Bolivia has made strong social and economic gains in the past two decades; in fact, it has been South America’s strongest-growing economy in that time. Yet the nation stands at a political crossroads, with President Evo Morales resigning in 2019 and subsequent elections delayed by the COVID-19 pandemic.
As a member of the Aymara indigenous majority and with a background in a coca growers’ union, President Evo Morales was elected in 2005 on a platform of reform, workers’ rights, and advocacy for the poor and marginalised.
He renationalised the oil and gas industries and used the subsequent income to invest in social programs, lifting millions of people out of poverty. Between 2000 and 2015, the proportion of Bolivians living on less than US$3.20/day fell from 42 per cent to 12.9 per cent, and the number living in extreme poverty (less than US$1.90/day) improved even more dramatically.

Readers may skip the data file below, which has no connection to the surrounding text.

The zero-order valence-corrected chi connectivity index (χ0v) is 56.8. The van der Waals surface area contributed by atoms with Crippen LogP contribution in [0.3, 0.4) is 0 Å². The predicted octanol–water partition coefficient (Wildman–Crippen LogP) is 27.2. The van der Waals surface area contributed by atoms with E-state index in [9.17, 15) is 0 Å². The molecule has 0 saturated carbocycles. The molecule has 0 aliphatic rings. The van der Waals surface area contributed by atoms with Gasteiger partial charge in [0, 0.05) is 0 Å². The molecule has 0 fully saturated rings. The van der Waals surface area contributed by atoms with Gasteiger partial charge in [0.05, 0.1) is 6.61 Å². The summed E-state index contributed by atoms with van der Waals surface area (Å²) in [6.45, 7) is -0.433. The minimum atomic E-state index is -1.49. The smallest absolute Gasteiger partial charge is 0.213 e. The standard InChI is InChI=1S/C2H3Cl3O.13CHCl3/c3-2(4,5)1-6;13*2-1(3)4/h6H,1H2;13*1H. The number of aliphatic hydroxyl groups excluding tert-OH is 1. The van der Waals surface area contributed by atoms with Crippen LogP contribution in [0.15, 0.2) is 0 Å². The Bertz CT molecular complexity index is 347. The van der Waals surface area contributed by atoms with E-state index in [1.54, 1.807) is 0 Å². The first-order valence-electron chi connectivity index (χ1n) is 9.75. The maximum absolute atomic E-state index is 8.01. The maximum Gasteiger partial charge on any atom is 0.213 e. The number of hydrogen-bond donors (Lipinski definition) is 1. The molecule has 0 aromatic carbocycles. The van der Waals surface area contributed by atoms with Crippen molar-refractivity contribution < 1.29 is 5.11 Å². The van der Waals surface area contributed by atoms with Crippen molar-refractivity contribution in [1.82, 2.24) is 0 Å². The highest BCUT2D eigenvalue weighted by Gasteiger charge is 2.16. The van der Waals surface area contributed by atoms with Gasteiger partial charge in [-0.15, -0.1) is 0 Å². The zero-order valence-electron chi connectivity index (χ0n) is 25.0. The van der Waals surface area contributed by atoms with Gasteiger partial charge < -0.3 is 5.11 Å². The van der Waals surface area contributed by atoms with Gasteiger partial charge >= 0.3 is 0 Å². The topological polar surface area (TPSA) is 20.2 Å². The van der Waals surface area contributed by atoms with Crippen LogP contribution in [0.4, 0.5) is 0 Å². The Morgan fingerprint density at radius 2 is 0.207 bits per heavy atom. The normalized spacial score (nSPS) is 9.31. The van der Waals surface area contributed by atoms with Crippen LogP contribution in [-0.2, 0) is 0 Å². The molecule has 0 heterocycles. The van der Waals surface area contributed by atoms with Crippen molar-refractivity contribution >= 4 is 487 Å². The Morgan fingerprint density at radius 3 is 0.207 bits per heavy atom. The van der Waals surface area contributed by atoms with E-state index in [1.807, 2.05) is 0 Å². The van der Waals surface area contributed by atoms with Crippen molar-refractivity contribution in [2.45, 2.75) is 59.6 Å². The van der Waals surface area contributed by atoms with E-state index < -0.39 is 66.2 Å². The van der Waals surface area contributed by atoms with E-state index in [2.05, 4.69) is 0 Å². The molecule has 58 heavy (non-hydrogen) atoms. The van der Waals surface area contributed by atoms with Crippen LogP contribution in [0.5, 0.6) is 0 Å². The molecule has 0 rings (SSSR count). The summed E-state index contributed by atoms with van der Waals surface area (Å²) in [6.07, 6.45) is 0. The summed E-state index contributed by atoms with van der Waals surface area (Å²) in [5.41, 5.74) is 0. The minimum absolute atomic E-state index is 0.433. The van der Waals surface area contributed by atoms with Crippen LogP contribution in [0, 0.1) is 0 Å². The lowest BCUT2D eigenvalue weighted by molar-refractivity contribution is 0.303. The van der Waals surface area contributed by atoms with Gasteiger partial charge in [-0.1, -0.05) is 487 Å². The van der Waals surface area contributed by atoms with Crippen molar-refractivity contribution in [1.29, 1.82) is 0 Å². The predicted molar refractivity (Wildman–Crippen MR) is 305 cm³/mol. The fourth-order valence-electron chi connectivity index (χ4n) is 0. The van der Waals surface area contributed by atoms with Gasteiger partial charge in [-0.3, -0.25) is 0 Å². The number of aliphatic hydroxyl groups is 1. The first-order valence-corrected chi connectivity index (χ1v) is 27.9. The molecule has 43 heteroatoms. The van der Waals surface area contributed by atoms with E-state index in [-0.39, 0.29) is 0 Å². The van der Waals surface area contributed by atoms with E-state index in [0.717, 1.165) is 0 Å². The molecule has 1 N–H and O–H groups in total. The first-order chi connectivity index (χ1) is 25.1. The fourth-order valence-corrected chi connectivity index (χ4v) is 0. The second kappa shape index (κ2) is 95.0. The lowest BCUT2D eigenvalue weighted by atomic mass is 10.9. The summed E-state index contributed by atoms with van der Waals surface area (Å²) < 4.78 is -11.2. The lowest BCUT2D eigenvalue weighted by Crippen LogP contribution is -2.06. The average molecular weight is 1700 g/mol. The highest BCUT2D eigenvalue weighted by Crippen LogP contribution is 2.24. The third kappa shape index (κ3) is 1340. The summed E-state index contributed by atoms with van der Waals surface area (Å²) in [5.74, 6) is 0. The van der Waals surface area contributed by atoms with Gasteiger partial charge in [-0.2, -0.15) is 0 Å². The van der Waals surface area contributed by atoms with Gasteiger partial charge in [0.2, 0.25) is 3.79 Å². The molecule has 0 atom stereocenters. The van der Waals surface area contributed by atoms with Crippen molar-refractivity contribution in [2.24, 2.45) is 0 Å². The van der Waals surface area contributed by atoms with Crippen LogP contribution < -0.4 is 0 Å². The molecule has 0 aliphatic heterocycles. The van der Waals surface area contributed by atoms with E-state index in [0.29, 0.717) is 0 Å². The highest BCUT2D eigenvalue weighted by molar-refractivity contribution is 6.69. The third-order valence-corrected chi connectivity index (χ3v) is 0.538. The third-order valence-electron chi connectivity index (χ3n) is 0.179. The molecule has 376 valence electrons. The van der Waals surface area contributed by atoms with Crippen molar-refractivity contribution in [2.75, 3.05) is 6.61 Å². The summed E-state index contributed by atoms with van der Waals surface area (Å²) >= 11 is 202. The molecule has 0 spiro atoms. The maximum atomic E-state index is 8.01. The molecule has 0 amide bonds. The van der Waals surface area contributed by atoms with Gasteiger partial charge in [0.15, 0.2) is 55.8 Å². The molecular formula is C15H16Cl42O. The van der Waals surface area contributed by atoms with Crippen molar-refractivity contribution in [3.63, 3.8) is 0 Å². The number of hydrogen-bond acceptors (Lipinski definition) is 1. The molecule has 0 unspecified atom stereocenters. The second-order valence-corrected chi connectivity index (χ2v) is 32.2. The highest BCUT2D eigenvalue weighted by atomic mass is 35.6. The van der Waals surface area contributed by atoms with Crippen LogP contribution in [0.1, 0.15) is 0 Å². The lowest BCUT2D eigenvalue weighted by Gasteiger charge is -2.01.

In 2019, he stepped down following weeks of unrest over disputed election results. Jeanine Anez, a conservative senator, assumed the presidency on an interim basis. The COVID-19 pandemic has complicated the situation and delayed elections scheduled for 2020.
Meanwhile, many children still live in poverty. Bolivia still struggles with the issue of child labour; many children of school age have traded the classroom for the workplace, often doing low-paid, difficult and dangerous work. It’s a move born of desperation, and while it may mean a slight increase in a family’s income, working children are at a long-term disadvantage when it comes to education and opportunities for stable employment.
Yet local churches are working hard to reach the most vulnerable families with the love of Jesus and a hope more powerful than poverty.